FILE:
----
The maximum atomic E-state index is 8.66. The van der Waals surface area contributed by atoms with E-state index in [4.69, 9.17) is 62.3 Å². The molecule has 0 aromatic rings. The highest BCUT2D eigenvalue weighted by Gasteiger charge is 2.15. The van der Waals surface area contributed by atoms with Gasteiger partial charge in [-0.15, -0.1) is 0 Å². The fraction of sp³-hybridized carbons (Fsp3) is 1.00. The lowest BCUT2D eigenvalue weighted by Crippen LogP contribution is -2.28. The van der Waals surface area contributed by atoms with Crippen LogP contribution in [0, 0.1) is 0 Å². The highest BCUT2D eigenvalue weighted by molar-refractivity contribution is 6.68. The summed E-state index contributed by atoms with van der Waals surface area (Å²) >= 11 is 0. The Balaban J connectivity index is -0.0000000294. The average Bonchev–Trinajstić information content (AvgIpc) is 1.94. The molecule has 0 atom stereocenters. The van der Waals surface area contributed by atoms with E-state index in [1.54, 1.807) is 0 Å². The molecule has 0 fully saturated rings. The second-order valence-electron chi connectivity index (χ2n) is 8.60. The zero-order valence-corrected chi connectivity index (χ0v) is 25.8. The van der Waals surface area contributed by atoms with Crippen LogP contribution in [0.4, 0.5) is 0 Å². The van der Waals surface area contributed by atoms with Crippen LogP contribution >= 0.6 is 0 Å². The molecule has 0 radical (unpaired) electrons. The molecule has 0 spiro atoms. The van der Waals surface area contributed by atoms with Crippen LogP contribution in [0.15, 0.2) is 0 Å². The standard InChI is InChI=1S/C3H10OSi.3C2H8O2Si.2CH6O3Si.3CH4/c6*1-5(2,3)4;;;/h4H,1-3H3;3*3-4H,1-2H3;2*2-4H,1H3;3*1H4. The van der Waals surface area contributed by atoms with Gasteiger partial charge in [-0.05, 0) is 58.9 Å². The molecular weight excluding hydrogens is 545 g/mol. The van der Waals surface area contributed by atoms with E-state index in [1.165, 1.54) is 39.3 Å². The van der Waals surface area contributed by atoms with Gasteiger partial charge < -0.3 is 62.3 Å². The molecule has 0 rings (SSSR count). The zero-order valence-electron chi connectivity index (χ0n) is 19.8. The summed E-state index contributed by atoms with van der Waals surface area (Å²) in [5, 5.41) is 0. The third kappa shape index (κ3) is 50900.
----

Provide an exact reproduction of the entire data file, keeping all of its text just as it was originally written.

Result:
The maximum atomic E-state index is 8.66. The van der Waals surface area contributed by atoms with E-state index in [4.69, 9.17) is 62.3 Å². The molecule has 0 aromatic rings. The highest BCUT2D eigenvalue weighted by Gasteiger charge is 2.15. The van der Waals surface area contributed by atoms with Gasteiger partial charge in [-0.15, -0.1) is 0 Å². The fraction of sp³-hybridized carbons (Fsp3) is 1.00. The lowest BCUT2D eigenvalue weighted by Crippen LogP contribution is -2.28. The van der Waals surface area contributed by atoms with Crippen LogP contribution in [0, 0.1) is 0 Å². The highest BCUT2D eigenvalue weighted by molar-refractivity contribution is 6.68. The summed E-state index contributed by atoms with van der Waals surface area (Å²) >= 11 is 0. The Balaban J connectivity index is -0.0000000294. The average Bonchev–Trinajstić information content (AvgIpc) is 1.94. The molecule has 0 atom stereocenters. The van der Waals surface area contributed by atoms with E-state index in [1.54, 1.807) is 0 Å². The molecule has 0 fully saturated rings. The second-order valence-electron chi connectivity index (χ2n) is 8.60. The zero-order valence-corrected chi connectivity index (χ0v) is 25.8. The van der Waals surface area contributed by atoms with Crippen LogP contribution in [0.4, 0.5) is 0 Å². The van der Waals surface area contributed by atoms with Crippen LogP contribution >= 0.6 is 0 Å². The molecule has 0 radical (unpaired) electrons. The molecule has 0 spiro atoms. The van der Waals surface area contributed by atoms with Crippen LogP contribution in [0.15, 0.2) is 0 Å². The standard InChI is InChI=1S/C3H10OSi.3C2H8O2Si.2CH6O3Si.3CH4/c6*1-5(2,3)4;;;/h4H,1-3H3;3*3-4H,1-2H3;2*2-4H,1H3;3*1H4. The van der Waals surface area contributed by atoms with Gasteiger partial charge in [-0.05, 0) is 58.9 Å². The molecular weight excluding hydrogens is 545 g/mol. The van der Waals surface area contributed by atoms with E-state index in [1.165, 1.54) is 39.3 Å². The van der Waals surface area contributed by atoms with Gasteiger partial charge < -0.3 is 62.3 Å². The molecule has 0 rings (SSSR count). The zero-order valence-electron chi connectivity index (χ0n) is 19.8. The summed E-state index contributed by atoms with van der Waals surface area (Å²) in [5, 5.41) is 0. The third kappa shape index (κ3) is 50900.